I haven’t shared much about homeschooling on Instagram lately, mostly because when we are immersed in learning I don’t have my phone with me. You know, trying to be more present and not have my kids always see me with a phone in my hand and all that. So I crowdsourced to see if there were any questions and got some good ones that I am answering below.
At this time, the girls are 10 and in 4th grade, and 7 and in 2nd grade. It’s hard to believe I’m 5 years into being a homeschool mom, but the level of comfort I have in choosing this path has increased greatly since the beginning, so I suppose there is proof of the years gone by after all. I’m no professional homeschooler, but I’m always happy to share life from my experience, so I hope the answers are helpful or at the very least, give you a peek into our homeschooling world.
Where is a good place to start? Do you have to register somewhere? I have no idea what to do first. The first thing to do when considering homeschooling in the US is to check your state’s legal requirements. States differ greatly on what they ask of parents. I wrote a step by step post here that will outline exactly how to do that for your particular state, as well as next steps.
How did you build out your curriculum? Our preferred materials have been ever-evolving as I learn more about what works best for my kids and as they grow. You can find all my posts on our curriculum choices here.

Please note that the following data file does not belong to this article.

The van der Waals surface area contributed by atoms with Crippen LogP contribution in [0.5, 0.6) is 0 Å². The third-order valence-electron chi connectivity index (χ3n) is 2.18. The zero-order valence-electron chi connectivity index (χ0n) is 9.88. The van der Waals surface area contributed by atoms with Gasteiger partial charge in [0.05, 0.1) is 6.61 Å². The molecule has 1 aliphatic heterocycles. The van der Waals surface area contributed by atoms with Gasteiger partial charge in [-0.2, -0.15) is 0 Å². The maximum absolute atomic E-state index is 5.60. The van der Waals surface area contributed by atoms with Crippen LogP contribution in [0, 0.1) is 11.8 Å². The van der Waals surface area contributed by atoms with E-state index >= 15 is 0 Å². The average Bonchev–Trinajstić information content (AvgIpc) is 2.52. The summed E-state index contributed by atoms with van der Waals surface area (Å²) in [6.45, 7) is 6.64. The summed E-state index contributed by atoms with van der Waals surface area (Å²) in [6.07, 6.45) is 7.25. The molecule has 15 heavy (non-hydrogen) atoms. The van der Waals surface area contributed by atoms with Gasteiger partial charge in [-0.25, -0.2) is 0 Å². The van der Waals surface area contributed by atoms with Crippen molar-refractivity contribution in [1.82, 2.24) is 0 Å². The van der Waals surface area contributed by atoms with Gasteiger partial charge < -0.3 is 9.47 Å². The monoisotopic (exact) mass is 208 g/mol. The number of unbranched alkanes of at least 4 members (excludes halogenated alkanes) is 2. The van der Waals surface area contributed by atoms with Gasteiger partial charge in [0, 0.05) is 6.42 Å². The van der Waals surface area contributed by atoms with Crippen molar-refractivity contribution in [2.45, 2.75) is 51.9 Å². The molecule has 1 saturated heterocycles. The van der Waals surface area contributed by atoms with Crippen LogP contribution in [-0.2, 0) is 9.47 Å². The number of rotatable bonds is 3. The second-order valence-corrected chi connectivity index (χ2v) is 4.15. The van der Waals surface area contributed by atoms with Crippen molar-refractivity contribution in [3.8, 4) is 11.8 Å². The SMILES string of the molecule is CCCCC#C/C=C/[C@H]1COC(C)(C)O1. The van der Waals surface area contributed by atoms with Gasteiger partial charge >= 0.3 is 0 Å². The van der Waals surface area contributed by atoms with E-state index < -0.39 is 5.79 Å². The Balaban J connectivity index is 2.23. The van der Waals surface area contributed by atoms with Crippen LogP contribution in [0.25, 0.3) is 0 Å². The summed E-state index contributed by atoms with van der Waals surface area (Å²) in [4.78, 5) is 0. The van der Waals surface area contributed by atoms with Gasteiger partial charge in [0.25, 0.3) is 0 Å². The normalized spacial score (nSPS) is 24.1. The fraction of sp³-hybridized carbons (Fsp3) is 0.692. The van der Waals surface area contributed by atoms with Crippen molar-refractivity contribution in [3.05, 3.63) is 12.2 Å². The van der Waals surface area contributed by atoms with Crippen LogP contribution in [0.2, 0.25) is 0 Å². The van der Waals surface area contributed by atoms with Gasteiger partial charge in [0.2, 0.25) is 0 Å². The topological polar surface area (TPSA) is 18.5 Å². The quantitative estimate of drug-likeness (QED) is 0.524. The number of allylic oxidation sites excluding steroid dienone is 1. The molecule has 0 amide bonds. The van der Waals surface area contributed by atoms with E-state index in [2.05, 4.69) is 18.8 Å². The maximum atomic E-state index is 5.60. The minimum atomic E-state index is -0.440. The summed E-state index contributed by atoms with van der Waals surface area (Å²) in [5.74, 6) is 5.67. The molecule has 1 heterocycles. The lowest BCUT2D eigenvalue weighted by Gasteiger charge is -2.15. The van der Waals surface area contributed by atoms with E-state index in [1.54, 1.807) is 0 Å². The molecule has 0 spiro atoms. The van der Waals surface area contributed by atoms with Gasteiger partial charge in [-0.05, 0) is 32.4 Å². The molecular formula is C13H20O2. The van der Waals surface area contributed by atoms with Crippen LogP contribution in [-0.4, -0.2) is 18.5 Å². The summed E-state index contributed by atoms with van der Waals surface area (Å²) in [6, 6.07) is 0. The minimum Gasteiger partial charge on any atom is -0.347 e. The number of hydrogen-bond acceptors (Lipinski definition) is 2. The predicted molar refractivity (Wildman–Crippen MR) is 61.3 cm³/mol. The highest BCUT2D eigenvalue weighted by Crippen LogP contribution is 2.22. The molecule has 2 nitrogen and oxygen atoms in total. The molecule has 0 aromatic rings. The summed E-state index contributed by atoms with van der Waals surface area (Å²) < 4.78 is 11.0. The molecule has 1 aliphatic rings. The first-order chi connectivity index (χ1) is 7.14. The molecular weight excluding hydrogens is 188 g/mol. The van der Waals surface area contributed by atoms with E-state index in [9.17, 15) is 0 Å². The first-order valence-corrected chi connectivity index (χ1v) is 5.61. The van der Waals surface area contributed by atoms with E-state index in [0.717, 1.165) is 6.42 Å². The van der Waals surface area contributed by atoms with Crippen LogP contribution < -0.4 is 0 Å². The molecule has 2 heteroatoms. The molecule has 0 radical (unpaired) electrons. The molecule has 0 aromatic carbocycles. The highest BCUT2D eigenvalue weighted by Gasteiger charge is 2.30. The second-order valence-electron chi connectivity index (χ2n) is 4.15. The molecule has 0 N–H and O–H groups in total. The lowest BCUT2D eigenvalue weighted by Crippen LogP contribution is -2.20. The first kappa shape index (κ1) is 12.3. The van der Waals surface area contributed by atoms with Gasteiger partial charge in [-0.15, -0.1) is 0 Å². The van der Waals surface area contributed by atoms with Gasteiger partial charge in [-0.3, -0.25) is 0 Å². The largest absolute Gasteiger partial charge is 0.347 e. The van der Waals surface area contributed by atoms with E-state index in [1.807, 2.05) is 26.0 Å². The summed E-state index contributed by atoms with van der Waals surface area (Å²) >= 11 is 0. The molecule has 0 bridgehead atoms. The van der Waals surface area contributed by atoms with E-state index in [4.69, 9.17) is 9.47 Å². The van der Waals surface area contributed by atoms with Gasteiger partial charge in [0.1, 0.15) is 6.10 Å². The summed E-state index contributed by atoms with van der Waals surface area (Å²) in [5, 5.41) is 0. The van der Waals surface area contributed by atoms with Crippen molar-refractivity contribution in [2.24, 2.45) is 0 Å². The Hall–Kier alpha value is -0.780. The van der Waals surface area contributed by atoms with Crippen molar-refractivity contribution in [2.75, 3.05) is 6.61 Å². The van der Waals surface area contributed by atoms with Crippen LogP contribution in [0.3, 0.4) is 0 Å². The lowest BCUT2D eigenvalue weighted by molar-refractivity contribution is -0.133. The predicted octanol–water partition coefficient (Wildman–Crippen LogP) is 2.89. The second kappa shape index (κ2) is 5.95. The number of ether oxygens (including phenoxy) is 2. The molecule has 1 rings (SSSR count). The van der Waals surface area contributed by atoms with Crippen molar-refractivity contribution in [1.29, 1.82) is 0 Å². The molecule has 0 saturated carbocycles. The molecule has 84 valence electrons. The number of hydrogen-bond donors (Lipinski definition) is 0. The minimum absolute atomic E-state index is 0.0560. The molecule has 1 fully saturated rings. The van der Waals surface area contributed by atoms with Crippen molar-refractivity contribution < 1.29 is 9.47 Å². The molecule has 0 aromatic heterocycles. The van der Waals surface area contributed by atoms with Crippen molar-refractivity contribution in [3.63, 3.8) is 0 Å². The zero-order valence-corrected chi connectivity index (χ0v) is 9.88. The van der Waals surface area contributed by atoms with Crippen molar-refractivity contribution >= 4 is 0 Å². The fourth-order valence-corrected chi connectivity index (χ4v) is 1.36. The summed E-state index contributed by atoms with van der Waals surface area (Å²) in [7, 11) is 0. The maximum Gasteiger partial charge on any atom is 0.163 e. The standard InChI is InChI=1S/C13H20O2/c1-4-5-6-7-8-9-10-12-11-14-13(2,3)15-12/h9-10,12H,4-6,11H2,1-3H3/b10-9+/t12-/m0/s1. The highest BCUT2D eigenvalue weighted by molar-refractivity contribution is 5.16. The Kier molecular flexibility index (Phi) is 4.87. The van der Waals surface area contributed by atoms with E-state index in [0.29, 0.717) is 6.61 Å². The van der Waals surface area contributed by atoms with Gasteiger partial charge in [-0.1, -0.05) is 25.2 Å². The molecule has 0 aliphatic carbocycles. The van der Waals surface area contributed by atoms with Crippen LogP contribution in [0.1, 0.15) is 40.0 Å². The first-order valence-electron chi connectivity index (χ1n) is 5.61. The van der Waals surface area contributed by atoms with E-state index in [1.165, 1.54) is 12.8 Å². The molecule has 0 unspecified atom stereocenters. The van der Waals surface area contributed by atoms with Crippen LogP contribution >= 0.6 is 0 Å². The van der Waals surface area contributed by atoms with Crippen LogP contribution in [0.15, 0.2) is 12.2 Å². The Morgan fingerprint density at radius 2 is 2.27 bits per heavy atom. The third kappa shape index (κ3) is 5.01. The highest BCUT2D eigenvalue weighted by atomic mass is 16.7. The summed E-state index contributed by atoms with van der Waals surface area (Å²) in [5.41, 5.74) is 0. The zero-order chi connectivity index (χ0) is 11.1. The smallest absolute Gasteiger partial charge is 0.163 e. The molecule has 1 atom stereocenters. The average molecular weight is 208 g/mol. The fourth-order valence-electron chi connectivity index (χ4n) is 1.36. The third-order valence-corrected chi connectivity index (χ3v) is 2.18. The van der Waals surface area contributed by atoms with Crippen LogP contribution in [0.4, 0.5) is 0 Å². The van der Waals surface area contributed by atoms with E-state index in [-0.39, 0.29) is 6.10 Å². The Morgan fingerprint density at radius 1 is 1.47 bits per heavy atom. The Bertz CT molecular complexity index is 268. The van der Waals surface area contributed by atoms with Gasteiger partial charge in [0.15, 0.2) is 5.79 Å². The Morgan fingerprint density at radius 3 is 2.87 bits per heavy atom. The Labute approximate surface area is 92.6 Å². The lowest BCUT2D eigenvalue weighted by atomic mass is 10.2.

When figuring out where to start, I recommend going to a homeschool conference, a local homeschool consignment, or asking friends to share their curriculum picks so you can get your hands on the material and thumb through it. Being able to see it first hand and speak to someone about why they use it (or don’t) is so helpful when trying to match your child’s specific learning style and needs to the right material.
What do you do for science? I feel like there are so many options! Science has been a subject I’ve always struggled with, too! I felt like I needed a “full” (whatever that means) curriculum. For our current ages, 10 and 7, I have found great success in using a combination of Mystery Science and Tinker Crates. They have made science engaging, hands-on, and exciting for the kids; they always beg for more science, and to me, that is the goal of home education- igniting a love for learning.